Lindsay Marks 6 p.m., Dec. 5
Trends: Keep It Close
If you had to pick four letters that spelled out what's happening in our restaurants this coming year, they’re “K.I.S.S.”
Yeah, that’s “Keep It Simple, Stupid.”
Or maybe that should be “K.I.L.S.” “Keep It Local, Son.”
The National Restaurant Association’s 2012 trend-tracking “What’s Hot in 2012” list, which they say is based on interviews with around 1800 chefs, is bursting with words like “local,” “healthful,” and “sustainable.”
How local? Number 4 on the list has restaurants growing food in their own gardens.
Top Ten were:
Locally sourced meats and seafood
Locally grown produce
Healthful kids’ meals
Hyper-local sourcing (e.g. restaurant gardens)
Gluten-free/food allergy conscious
Locally produced wine and beer
Whole grain items in kids’ meals
Good to see food trucks/street food came in at #14. And half-portions/smaller portion sizes was #5 in main dish trends.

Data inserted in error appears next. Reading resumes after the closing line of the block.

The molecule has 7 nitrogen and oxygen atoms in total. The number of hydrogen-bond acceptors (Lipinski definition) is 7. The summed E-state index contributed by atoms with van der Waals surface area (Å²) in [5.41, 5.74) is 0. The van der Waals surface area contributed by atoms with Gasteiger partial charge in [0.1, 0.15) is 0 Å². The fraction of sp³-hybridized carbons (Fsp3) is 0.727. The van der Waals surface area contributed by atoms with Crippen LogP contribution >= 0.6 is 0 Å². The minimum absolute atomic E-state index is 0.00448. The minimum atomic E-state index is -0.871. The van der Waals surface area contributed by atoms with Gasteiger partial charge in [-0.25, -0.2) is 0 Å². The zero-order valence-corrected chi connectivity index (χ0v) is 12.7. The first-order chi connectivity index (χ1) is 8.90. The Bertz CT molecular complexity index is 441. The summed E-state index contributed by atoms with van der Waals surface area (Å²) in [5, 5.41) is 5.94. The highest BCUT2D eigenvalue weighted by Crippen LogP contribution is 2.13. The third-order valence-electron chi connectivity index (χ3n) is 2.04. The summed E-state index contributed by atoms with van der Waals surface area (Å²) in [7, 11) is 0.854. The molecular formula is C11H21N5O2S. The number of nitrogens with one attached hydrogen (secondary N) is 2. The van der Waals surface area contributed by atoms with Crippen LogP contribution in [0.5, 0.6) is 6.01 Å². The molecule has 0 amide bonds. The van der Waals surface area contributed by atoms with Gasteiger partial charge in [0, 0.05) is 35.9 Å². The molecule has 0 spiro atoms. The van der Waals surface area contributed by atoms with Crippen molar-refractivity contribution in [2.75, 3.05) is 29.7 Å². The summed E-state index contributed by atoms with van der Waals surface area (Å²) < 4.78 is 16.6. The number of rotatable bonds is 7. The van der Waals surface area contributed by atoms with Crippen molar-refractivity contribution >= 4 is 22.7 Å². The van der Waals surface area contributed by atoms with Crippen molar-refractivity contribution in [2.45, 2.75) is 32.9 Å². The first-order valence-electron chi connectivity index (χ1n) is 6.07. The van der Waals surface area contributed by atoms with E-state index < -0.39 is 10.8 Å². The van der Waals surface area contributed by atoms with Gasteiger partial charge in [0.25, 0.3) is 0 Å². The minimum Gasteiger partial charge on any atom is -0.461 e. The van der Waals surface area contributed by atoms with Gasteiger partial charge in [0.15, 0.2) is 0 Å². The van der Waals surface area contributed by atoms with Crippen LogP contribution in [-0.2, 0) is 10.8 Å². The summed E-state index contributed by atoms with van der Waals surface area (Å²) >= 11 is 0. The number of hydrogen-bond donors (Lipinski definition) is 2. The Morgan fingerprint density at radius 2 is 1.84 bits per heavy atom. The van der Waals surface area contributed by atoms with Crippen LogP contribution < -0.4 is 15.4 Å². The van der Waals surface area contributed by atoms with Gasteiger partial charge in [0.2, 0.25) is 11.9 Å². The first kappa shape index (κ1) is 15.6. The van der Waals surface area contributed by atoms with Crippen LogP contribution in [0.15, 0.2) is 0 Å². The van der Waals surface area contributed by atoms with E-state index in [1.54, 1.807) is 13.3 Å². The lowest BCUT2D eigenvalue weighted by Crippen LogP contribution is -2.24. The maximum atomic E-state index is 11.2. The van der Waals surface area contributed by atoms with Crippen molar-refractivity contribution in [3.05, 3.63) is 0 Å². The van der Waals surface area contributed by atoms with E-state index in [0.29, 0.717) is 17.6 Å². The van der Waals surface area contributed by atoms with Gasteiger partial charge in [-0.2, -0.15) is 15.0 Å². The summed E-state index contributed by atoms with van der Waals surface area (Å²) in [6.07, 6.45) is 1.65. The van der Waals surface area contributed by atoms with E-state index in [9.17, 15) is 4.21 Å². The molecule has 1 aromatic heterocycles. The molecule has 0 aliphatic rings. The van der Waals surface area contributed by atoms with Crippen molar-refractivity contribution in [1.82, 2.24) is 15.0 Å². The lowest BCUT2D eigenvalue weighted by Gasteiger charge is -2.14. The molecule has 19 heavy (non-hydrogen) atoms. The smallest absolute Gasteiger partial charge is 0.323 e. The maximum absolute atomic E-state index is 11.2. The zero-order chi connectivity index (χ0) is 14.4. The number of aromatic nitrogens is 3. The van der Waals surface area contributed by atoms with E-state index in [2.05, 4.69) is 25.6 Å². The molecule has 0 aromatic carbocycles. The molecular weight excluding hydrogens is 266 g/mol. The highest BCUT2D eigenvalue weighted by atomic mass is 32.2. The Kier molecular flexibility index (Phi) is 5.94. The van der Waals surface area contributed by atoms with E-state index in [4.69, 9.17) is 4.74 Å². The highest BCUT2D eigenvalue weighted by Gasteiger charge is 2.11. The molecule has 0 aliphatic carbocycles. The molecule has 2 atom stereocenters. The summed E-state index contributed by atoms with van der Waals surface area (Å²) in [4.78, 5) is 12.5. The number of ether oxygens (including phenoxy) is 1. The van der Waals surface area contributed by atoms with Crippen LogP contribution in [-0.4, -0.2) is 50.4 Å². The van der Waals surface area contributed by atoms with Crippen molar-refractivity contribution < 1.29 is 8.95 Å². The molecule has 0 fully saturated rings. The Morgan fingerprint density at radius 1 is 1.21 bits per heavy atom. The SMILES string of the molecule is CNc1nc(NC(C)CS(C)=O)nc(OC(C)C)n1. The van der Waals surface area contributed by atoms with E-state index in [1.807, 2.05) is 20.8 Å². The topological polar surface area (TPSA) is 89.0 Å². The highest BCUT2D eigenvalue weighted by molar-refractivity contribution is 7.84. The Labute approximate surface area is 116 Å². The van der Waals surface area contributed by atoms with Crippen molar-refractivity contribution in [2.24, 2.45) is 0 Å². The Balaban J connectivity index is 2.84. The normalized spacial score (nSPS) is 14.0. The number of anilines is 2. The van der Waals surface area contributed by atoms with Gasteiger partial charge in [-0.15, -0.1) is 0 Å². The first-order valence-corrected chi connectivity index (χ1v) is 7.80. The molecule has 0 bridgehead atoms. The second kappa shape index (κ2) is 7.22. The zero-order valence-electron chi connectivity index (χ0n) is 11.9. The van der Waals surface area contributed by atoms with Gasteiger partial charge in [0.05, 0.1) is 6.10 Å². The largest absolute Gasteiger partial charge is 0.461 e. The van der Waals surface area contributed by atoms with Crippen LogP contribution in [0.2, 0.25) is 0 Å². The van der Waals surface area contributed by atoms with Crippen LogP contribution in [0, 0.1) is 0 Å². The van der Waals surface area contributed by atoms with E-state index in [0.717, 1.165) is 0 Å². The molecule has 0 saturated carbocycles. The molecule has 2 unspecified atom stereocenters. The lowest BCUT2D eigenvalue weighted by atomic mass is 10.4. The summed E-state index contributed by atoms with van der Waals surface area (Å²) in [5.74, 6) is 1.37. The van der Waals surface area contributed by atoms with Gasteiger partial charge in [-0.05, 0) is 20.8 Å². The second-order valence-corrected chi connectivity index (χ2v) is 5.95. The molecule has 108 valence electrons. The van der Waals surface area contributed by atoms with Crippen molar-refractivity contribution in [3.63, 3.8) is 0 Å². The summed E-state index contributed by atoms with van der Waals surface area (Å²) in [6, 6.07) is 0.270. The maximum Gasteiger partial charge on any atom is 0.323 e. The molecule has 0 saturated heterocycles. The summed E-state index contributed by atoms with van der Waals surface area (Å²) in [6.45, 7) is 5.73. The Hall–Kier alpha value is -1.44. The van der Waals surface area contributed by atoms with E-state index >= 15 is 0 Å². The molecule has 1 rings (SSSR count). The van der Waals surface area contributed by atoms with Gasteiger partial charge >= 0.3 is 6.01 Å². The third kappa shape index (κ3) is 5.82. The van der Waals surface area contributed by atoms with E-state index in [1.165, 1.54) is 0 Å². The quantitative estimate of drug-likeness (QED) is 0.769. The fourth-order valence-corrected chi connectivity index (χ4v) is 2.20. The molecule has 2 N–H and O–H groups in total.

Of course you’re probably thinking what I’m thinking: Lists are fine, and all these “save the earth” and “stop the gunk” trends may be great for the Wolfgang Pucks of the gastro-world, but hey, what about the rest of us?
I still see Sysco and other supply trucks pulling up at eateries every morning delivering the same suffrin’ chickens from massive gulags in, say Arkansas.
If you consider the “lives” (Ha!) of battery chickens, and the tons of diesel fuel it costs to get them here, you’re not such a happy camper when you hold up that drumstick.
One trend that might help small San Diego farms: mobile slaughterhouses. Trucks with butchers aboard, who’ll kill your cow or whatever according to national standards.
Sounds grisly, but it means small farms can raise pigs/cows/buffalo/whatever organically, sustainably, let’s say, and sell direct to local eateries without having to first send them to hell and back to have them killed. They can raise locally and sell locally.
Also good to see: Locally produced wine and beer came in at #8.
For San Diego, beer’s the incredible story.
But how about wine? Isn't San Diego where California wine began? Was born, in 1769?
For crying out loud, where - 243 years after the good friars planted the state’s first grapes right here, years before Napa Valley - can you walk in to a likker store and ask for a bottle of the local plonk?